I never fit in anywhere. I always felt like I was in a state of limbo. I’m too American for Pakistan and too foreign for America. Pakistan never understood me and America never liked me. My whole life, for as long as I can remember I felt like I have to fight for my place everywhere I go. You will never understand how much being a Muslim in America dictates my life; until you experience it for yourself.
Growing up in the United States I felt like I have to work extra hard to hold onto heritage and religion. Being brown and Muslim has always been frowned upon. I was in the 4th grade when 9/11 happened and since then it’s been a struggle to fit in. I can feel all eyes on me and speculations of my intentions every time I enter the room. You know when you walk into a room and you can just tell that they were talking about you? That’s how I feel a majority of the time. Despite all of this, I learned my religion and I grew to love it more than anything. I chose to wear hijab even though I knew that it would make me an even more obvious Muslim and prone to more hate and ugly looks.
When the recent election was going on people began to make jokes about how the minorities living in America would quickly return to the countries their grandparents/parents migrated from. To you, those jokes may seem harmless but it makes us feel like we don’t belong here and that we are less American. I suppose people back home think that we can get up and start all over and it’ll be like “coming home.” But for most of us who were raised abroad, we have always felt like visitors in a place that is supposed to feel like home.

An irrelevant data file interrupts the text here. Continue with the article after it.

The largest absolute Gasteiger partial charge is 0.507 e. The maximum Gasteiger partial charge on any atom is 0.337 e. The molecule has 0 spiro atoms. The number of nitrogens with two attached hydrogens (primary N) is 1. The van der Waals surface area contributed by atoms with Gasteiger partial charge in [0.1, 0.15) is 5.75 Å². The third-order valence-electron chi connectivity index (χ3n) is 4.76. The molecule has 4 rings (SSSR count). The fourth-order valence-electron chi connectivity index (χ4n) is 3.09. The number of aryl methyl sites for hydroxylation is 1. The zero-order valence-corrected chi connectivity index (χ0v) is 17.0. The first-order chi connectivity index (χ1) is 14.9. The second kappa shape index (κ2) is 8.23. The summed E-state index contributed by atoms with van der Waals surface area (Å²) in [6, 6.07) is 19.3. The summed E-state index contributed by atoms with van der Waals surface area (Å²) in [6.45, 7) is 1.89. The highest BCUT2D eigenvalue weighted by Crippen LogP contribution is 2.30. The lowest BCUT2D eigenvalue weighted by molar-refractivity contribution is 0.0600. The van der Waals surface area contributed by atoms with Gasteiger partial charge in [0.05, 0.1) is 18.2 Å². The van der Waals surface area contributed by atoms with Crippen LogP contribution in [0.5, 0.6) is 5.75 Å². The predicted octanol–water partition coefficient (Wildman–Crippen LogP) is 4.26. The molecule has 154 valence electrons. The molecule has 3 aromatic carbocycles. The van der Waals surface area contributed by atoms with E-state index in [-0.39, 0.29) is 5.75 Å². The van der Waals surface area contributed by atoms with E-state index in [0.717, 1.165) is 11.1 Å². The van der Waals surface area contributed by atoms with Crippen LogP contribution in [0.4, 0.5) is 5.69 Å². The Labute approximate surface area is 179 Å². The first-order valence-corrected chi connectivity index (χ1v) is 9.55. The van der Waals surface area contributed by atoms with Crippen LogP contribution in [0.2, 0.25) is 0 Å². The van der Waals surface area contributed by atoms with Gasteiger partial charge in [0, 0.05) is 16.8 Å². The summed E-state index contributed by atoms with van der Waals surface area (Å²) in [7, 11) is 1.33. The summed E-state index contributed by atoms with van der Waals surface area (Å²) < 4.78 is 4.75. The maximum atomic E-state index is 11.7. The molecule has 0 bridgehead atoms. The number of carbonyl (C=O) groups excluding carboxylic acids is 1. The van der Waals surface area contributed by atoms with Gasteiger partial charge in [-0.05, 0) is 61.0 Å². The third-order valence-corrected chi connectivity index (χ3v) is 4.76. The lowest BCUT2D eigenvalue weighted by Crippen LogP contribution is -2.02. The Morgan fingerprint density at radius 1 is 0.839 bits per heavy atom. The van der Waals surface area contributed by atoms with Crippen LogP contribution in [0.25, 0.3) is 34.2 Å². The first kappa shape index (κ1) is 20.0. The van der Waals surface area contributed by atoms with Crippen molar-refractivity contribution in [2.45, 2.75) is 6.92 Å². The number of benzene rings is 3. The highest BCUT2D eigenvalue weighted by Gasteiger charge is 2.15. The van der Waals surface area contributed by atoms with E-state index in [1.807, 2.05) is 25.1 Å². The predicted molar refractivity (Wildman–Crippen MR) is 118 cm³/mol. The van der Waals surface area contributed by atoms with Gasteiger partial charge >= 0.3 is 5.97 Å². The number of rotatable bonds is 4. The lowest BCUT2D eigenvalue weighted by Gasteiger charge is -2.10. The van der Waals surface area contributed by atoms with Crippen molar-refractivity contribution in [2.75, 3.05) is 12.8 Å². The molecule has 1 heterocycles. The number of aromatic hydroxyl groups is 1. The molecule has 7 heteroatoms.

It hasn’t been all bad though, growing up in America brought me closer to my religion because unlike people who grow up in majority Muslim countries I had to work hard and learn my religion. I grew up going to the masjid every day after school to learn the Quran and opening my fasts with the Muslims in my community and spent nights praying Taraweeh all during Ramadan. I spent my summers and Sunday’s learning about Islamic history. I’m not saying that I’m an Islamic scholar because of these things but compared to how people “back home” were raised this is a complete 180.
My parents would tell me that they barely went to the masjid and didn’t have that sense of tight-knit community because pretty much everyone was Muslim. My mother never went to the masjid growing up in Pakistan and my dad would go every Friday and during Ramadan. They told me that when they moved to the states they felt as though they have to work twice as hard to stay in touch with their religion and culture. Because here, we represent ALL Muslims even though that is a ridiculous expectation but that’s the truth.
We should all aim to learn our religion, not to just inherit it.